Rep. Jeff Fortenberry
When I heard about the twin tornadoes that ravaged the town of Pilger and the surrounding countryside, I did what many others did all across Nebraska and picked up the phone. I called my friend J.D. Alexander, a cattleman who owns a feedlot right near Pilger. I could not have guessed that just a little while earlier he had emerged from his basement to find his house gone.The next morning I accompanied Governor Heineman on a Nebraska National Guard helicopter to assess the damage. As we neared Pilger, we began to see the origins of the tornados and determine the pathway of the storm. Trees along the Elkhorn River were snapped in half like matchsticks. At one point a brown swath of churned earth appeared in a field and stretched like a scar into Pilger. It cut diagonally straight through the town.
After landing, we began to survey the damage. Pilger resembled an urban warzone from the Middle East. Piles of rubble covered smashed cars amid the general wreckage. Dust was blowing in the wind. The town hall’s roof was gone. The trees looked like sadder versions of those in pictures drawn by small children; their sticklike trunks were stripped of branches and shorn of every leaf. Most houses had been reduced to crumbled shells. One wall of an old apartment building was
ripped away, and you could peer inside like it was a doll house. I stood beside a reporter from the Omaha World-Herald and stared at the mutilated structure. On one floor, behind a desk, was a chrome chair that looked like it was from the 1950s. The furniture, still in perfect order, was no more than a foot away from the edge that had once been the wall.
The middle school, the grain co-op, the bank, and most businesses -- these pillars of Pilger had been torn apart. The shattered co-op was nothing more than collapsed bins and far-flung grain. At the demolished bank, one lady spoke of the tornado’s horrific sound, which had spurred everyone to retreat into the vault. She recalled huddling with the others and saying, “Let’s pray and we’ll make it.”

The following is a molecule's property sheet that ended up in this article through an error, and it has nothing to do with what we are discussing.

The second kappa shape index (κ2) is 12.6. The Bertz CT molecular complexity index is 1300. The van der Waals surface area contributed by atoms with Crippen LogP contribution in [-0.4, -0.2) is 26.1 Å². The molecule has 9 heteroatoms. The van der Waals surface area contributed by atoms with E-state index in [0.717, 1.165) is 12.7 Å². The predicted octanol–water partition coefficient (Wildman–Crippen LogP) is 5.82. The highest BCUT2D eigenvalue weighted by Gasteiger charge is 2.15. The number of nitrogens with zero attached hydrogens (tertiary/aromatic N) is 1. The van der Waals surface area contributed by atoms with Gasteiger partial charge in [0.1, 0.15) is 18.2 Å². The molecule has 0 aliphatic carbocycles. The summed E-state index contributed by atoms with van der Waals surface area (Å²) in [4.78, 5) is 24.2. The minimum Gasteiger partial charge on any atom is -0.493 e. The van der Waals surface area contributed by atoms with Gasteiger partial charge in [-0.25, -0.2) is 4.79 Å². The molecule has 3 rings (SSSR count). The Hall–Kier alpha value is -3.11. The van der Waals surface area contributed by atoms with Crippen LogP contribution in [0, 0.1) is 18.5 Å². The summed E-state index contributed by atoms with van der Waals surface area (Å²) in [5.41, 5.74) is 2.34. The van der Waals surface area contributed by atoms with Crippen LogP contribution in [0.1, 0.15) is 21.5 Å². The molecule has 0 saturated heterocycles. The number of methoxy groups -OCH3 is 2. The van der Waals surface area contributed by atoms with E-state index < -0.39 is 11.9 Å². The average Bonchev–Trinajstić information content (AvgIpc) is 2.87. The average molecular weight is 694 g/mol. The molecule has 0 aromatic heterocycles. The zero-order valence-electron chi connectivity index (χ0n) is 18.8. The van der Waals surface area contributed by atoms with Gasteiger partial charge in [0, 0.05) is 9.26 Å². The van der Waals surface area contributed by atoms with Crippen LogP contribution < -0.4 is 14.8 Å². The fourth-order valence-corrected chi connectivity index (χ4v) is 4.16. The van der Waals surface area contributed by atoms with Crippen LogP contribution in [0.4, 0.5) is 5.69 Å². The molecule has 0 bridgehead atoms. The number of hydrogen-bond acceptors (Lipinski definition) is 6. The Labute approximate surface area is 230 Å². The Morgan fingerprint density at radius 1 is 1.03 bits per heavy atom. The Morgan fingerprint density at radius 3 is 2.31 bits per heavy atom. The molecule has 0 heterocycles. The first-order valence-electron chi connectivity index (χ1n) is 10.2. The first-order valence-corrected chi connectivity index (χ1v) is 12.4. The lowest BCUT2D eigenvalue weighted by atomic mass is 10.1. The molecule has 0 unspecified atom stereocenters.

The greatest toll on the community was not material devastation. Brick and mortar, steel and wood—those can be repaired. But the tornadoes claimed a human cost that will remain long after everything else has been rebuilt. The storm caused sixteen serious injuries and took two lives. The first responder who had arrived on the scene told me how he found a little girl amid the wreckage—Calista Dixon, five years old, alive but fatally wounded. He reached for her hand, and she squeezed his fingers. But she didn’t survive.
The Red Cross was already on the scene when the Governor and I arrived. The sheriff, state police, and emergency personnel were doing their best to create conditions of order, letting people whose homes had been destroyed back into the area and managing the media. Some of the residents were out and about, clearly shaken, a bit bewildered, but all of them intent on rebuilding.
In the midst of tragedy, moments of good cheer and humor rose up from the ruins. The one building that remained functional was a bar. The woman who owned it simply said, “We’ll be open tomorrow.” One of the first people we met was Jim Duncan, the village board chairman, an older man with a great deal of spunk. His glasses sat crooked on his face, one lens missing; there was a bandage above his eyes. He told me how he had been sheltering in his basement when next thing he knew he was staring up at the sky through a canopy of splintered lumber. I had a good laugh when Jim asked me, “...my taxes going down now?”
After we finished our visit to Pilger, we traveled to J.D.’s feedlot. J.D. was glad to see us, but he was even more grateful for the twenty or so neighbors who had already arrived to help him clean up his property. Although the tornadoes had largely spared his lot and his cattle, his farmstead had sustained significant damage. Tumbledown walls marked the space where his home had stood. But in a small miracle, J.D. and his wife found their wedding rings in the yard—along with a $100 bill. Their son took one look and said, “Now we have something to rebuild with.”
Hope shone through the devastation in small gestures and shared burdens. Nature’s wrath had revealed the resilience of the human spirit and the commitment to community life in Nebraska. Pilger had joined together in a time of crisis, proving itself stronger than even the tornadoes. People were determined just to get back to work. A sign that hung outside the town said it all: “Too tough to die.”
Congressman Jeff Fortenberry represents eastern Nebraska in the U.S. House of Representatives.